Island Savings

Education Savings Plan

This investment plan is right for you if:

  • you'd want to get started in helping your child succeed.
  • you'd like a flexible option for saving for education.
  • you like the idea of getting money from the government for
    education—every penny helps.


Key Features & Benefits

Give your children or grandchildren a head start on success with a Registered Education Savings Plan (RESP)*. A RESP gives you solid investment management, competitive returns, and the knowledge that your money is working to improve the quality of life for everyone.

  • Contributions made to a RESP grow tax-free until the beneficiary (the student using the RESP funds) enrolls in a qualifying post-secondary program.
  • A lifetime limit of $50,000 per child can be contributed to a RESP.
  • When withdrawing money for educational purposes, any income earned on the contributions is taxed at the beneficiary's rate—usually they'll pay a minimal amount on the withdrawal.
  • Don’t pass up free contributions to your RESP from the government. Your child may be eligible for the BC Training and Education Savings Grant, the Canadian Education Savings Grant and/or the Canada Learning Bond.

Interested in finding out more? Check out our online brochure (PDF) chalked full of great information or come into your nearest branch. You will need Adobe Acrobat Reader to view this PDF document. If you do not already have Adobe Acrobat Reader, click here to download this free software.


Plan Options

Family Plans

These plans can have multiple beneficiaries all of whom must be related to the subscriber. This can include children, adopted children, grandchildren, and brothers and sisters. You cannot include an unrelated person to the subscriber as a beneficiary of a family plan. Family plans allow the flexibility to name one or more children as beneficiaries, and add or change beneficiaries at any time. If one of the beneficiaries decides not to attend a post-secondary institution, other beneficiaries can make use of the funds.

A portion of contributions to the plan must be allocated to each beneficiary, although not necessarily equally. For example you can allocate a greater percentage to an older child who becomes a beneficiary a few years before university to quickly build education savings for that child. Meanwhile, younger children could be allocated less because there is plenty of time until they attend college or university. Contributions for each beneficiary can be made until the beneficiary turns 31.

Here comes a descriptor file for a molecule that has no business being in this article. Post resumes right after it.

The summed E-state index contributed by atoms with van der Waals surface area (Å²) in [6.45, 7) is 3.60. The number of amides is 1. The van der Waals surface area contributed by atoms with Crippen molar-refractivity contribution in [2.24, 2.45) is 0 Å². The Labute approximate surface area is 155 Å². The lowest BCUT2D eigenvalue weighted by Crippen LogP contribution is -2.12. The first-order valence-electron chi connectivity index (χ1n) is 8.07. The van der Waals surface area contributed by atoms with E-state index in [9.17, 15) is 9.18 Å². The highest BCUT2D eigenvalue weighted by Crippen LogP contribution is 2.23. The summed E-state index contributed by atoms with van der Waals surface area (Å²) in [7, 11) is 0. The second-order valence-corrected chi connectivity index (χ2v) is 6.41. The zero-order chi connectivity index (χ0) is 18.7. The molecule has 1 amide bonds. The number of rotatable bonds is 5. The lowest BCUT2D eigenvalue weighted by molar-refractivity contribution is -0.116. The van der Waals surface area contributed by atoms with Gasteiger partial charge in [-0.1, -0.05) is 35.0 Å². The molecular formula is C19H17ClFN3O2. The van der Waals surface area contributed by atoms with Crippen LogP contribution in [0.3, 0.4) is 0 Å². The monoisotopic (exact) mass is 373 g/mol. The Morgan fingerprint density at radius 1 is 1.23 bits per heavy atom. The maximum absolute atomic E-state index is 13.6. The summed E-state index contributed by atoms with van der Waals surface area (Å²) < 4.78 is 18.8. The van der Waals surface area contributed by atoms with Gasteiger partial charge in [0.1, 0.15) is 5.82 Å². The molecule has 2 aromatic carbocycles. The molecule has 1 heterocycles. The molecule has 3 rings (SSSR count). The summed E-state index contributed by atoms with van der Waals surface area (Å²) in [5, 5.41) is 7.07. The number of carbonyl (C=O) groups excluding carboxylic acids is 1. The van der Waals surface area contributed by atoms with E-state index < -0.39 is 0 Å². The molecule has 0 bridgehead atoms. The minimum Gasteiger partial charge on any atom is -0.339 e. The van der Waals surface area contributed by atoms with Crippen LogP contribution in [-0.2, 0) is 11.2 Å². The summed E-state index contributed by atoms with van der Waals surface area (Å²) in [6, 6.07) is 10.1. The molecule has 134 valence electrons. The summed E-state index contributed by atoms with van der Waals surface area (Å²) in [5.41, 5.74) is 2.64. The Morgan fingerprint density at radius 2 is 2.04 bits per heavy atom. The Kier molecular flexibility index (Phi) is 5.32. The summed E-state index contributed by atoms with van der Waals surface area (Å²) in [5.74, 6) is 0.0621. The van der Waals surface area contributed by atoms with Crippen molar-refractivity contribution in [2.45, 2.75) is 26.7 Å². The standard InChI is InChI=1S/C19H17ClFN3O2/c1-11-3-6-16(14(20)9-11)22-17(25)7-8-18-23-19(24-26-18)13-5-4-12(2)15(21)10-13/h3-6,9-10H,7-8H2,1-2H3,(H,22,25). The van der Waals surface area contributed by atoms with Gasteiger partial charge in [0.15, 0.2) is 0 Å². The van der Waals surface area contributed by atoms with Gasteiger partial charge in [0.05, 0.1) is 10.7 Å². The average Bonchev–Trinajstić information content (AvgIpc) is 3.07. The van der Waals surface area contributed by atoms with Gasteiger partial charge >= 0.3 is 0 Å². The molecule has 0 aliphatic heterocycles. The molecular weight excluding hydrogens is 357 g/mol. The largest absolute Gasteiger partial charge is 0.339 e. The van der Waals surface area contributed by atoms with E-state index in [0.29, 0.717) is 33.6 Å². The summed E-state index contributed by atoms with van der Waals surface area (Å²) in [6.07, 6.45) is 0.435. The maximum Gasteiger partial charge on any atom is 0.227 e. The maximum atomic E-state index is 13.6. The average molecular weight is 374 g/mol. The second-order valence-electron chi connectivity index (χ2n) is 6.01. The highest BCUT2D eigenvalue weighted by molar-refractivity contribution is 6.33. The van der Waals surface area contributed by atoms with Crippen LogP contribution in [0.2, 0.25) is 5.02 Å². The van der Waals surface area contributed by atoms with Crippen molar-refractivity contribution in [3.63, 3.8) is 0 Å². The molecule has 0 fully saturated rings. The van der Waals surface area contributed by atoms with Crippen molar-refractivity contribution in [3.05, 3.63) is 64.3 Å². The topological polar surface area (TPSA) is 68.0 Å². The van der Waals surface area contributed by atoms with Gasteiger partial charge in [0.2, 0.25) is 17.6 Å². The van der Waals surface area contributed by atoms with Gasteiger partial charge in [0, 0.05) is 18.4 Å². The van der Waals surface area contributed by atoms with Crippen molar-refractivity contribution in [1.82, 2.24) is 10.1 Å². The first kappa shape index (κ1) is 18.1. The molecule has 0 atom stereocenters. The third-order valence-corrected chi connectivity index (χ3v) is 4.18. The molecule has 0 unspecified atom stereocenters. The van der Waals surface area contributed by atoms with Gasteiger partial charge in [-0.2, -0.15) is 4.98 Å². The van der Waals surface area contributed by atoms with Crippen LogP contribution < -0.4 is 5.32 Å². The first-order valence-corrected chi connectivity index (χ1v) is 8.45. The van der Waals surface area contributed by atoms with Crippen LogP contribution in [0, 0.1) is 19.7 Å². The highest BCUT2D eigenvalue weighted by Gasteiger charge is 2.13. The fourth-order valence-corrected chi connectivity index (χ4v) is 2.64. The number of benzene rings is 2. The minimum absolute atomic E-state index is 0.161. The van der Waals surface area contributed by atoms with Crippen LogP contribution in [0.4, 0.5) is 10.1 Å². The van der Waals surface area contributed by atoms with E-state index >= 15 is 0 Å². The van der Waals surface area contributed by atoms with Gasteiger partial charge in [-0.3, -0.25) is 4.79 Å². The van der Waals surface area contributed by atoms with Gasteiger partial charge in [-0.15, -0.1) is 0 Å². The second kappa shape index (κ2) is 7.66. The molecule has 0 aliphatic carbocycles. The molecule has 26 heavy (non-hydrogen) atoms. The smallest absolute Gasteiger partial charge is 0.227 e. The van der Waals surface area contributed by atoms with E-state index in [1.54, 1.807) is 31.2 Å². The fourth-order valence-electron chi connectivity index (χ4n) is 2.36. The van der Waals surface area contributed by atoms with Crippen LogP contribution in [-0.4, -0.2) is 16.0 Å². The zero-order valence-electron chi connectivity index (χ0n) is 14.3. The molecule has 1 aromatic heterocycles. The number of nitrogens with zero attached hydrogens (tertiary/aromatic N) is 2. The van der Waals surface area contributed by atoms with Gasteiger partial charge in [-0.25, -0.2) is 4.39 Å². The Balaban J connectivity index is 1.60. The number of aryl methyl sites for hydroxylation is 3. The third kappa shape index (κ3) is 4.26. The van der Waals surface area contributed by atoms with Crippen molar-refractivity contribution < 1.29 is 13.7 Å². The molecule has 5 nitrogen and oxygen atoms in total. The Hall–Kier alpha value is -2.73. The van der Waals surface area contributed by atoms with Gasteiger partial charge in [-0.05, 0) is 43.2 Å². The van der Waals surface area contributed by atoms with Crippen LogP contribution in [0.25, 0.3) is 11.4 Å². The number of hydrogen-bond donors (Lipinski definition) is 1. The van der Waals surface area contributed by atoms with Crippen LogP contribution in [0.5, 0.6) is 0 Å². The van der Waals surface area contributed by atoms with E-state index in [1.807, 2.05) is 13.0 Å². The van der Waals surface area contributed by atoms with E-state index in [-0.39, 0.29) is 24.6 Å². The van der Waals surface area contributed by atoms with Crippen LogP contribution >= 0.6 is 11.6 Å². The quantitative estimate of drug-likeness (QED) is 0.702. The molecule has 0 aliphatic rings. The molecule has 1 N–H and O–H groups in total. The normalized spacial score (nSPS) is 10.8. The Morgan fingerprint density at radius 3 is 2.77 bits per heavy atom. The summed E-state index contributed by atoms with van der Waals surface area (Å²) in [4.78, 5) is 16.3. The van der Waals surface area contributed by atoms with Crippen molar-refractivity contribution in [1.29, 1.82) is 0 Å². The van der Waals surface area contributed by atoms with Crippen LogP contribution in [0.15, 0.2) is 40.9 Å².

The CESG is paid into the family RESP in the name of each beneficiary until that beneficiary turns 18. The CESG may be used by any beneficiary, to a maximum of $7,200 per beneficiary.

Most RESPs, family and individual, must be collapsed on or before the last day of their 35th year of existence. This should provide enough time to meet education savings needs of most families, including those with children of substantially different ages.

Individual Plans

These plans have a single beneficiary only who may or may not be related to you. An individual plan is also ideal for one-child families, or for those who require individual plans for each child (for example in a situation of blended families.)

The beneficiary named in an individual plan can be replaced by another—subject to restrictions. With an individual plan, contributions can be made up to the end of the 31st year of the plan’s existence, regardless of the beneficiary’s age.

NOTE: If the beneficiary on an Individual RESP is eligible for the Disability Tax Credit (DTC) as per the Income Tax Act, contributions may be made up to the end of the 35th year after the year in which the plan was opened. The plan may remain open until December 31st of the 40th year following the year in which the plan was opened.


Frequently Asked Questions

Who is the beneficiary?

Any child or children named to the account who will eventually receive payments from the RESP.

Who is a subscriber?

This is the person who sets up the RESP account. In the case of a Family Plan, the subscriber needs to be related to the beneficiary by blood (i.e. a parent, sibling, or grandparent). With an Individual Plan, the beneficiary can be anyone, even if they are unrelated to the subscriber.

What post-secondary schools can be funded with a RESP?

The beneficiary can choose any recognized trade, college or university course or program anywhere in the world.

What happens if my child doesn't want to go to post-secondary school?

Plans are allowed to remain open for 35 years from their original inception. If a beneficiary does not immediate attend post-secondary school, consider keeping the plan option should they pursue schooling in the future.

The RESP can be shared with a sibling if they have grant room available – otherwise the grant must be returned to the government if the account is collapsed and closed.

If you close your RESP, you will have to pay tax on the earnings in the RESP (this is called the accumulated income) The grant itself must be returned to the government and the original amount you contributed is not considered to be taxable. You will have to pay taxes on the money that you earned in your plan as interest—it is taxed at your regular income tax level plus an additional 20 percent.

Interested in finding out more? Check out our online brochure (PDF) chalked full of great information or come into your nearest branch. You will need Adobe Acrobat Reader to view this PDF document. If you do not already have Adobe Acrobat Reader, click here to download this free software.

You may reduce the amount of taxes you have to pay by transferring your accumulated income to either your or your spouse’s RRSP.

Ready to invest? Creating an investment plan with Island Savings Insurance is simple!


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